We Watched The Sunset Over The Castle On The Hill

What is it that leads people to be nostalgic?  I was born in the town of McKeesport, Pennsylvania, and when I was born the town itself was a vibrant industrial suburb of Pittsburgh with factories full of steelworkers.  Soon after my birth the mills closed down and McKeesport became a different town, a shell of what it used to be.  This is by no means a unique situation, as it is a story that can be repeated over and over again through the towns of the rustbelt, an area that used to be grimy with the pollution from smokestacks pouring their waste into the air and water, but with the knowledge that work was being done there, and that products were being produced that were appreciated by customers and that led to good jobs and decent lives for many millions of blue collar workers all over the United States.  In the aftermath of decades of economic downturns, chronic unemployment, and a total lack of opportunity it is easy for people to feel nostalgic about the days of the past when they worked and were respected and honored instead of being the subject of intense scorn from the corrupt leftist talking heads that fill the airwaves.  Perhaps such nostalgia is misplaced or inaccurate, but it is something that can be easily understood.

I remember as a senior in high school helping out with an activity called Sugar Shak in honor of a long-forgotten novelty hit from five and a half decades ago.  While I was there I ended up helping out a group of local children with a girl who happened to be a sophomore and a color guard, who I later saw as a date at our senior prom.  For whatever reason I was in a particularly reflective mood that day and pondered if that girl would feel nostalgic about her high school experience.  Would anything in her life give her the same degree of honor and respect and attention as she would get as a friendly and lovely high school student once she went into the larger world?  I don’t know if she did.  Certainly even for someone as disinclined to be nostalgic as I am high school was one of the few times I was ever greatly popular with any sizable group of people, namely those responsible for ensuring the geographic diversity and excellence in standardized test scores for their entering freshmen.  As my mother and stepfather can attest to, I was almost literally submerged by college mail from universities all over the world who wanted me to go to their programs.  From the age of fifteen I had to seriously consider whether I wanted to finish high school at all or do an early start into college, and I decided that it would be worthwhile from the perspective of emotional maturity alone.  For someone as socially awkward as I have spent much of my life being, it was very gratifying to be wanted, and that is something that anyone can feel nostalgic about, even such a man as myself.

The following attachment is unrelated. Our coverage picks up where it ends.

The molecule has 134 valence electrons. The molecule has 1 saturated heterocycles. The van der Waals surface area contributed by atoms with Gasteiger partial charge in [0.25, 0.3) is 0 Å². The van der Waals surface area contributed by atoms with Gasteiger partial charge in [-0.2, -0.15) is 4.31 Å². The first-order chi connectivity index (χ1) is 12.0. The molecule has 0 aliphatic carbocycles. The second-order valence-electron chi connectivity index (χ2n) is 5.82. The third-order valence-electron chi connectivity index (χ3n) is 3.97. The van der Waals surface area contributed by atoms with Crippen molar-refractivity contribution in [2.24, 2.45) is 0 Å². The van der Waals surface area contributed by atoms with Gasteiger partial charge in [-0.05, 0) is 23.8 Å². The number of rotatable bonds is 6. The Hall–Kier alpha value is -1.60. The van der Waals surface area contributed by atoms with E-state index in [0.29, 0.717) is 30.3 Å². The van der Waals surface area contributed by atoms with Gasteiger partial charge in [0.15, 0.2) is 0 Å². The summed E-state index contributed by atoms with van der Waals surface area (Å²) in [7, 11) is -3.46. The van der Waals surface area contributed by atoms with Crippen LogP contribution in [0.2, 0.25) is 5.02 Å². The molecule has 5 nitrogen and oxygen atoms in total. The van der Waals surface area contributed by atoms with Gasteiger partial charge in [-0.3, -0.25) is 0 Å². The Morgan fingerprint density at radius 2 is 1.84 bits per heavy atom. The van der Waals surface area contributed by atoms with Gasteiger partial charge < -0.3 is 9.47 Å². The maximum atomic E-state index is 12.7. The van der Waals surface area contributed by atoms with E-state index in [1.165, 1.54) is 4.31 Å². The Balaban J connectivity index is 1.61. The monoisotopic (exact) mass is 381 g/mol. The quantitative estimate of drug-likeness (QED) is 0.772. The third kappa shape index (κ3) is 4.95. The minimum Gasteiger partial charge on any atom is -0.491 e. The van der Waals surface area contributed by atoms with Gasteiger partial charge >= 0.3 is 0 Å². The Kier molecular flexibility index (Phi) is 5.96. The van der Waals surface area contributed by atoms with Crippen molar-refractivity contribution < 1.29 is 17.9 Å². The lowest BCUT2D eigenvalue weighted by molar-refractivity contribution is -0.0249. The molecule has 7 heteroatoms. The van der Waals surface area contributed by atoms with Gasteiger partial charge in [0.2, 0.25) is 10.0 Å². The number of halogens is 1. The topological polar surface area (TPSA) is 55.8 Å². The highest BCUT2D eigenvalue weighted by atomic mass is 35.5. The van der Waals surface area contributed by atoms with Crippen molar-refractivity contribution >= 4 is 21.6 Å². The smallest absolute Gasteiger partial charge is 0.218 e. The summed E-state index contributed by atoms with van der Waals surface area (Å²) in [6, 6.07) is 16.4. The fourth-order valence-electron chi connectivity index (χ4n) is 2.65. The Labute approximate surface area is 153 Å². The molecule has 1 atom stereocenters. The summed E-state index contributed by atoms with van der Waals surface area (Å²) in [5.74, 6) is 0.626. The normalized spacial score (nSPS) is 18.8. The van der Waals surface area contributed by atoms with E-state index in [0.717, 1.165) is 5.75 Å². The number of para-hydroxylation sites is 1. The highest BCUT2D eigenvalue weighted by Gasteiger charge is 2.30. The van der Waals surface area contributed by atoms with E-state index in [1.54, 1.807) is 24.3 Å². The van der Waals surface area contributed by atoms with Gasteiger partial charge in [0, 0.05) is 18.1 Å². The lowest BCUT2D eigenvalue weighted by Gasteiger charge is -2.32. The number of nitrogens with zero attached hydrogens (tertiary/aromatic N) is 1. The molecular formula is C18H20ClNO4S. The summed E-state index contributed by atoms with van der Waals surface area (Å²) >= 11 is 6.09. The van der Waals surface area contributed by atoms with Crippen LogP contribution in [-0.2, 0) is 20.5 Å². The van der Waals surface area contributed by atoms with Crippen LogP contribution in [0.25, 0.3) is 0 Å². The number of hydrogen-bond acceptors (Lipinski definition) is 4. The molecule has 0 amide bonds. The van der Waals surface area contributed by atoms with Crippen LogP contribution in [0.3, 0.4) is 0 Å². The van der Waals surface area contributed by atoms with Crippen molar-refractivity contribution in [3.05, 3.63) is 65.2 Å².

It was in reading the novels of Lois McMaster Bujold [1] that I was given a term for my general sense of horror and loathing of the past–negative nostalgia.  It is the shadow of nostalgia, for while nostalgia tends to exaggerate the good parts of the past and paint a mixed experience as something that was a good time that we should return to, negative nostalgia paints a mixed experience as a horror that cannot be repeated again.  One gets the feeling that many aggrieved people in life, people who brood over injustices done to their ancestors, have a feeling of negative nostalgia when they look at history.  An Irishman brooding over centuries of English oppression and the horrors of the great famine is unlikely to view with any degree of equanimity the greatness and partial good of the British Empire.  Neither is the descendant of slaves likely to view slaveowning founding Fathers of the United States with a great degree of favor.  This is lamentable but understandable.  It is easy to take complicated people and view them in light of the thing about them that horrifies us to the core.  Certainly I have done that in my own mind with those who happened to have particular personal sins that were a direct offense to me because of my own background and experiences.  It requires a superhuman degree of empathy and understanding to recognize both the best and the worst about others and to want nothing to do with their sins but also to be able to give the proper honor and respect that they are due.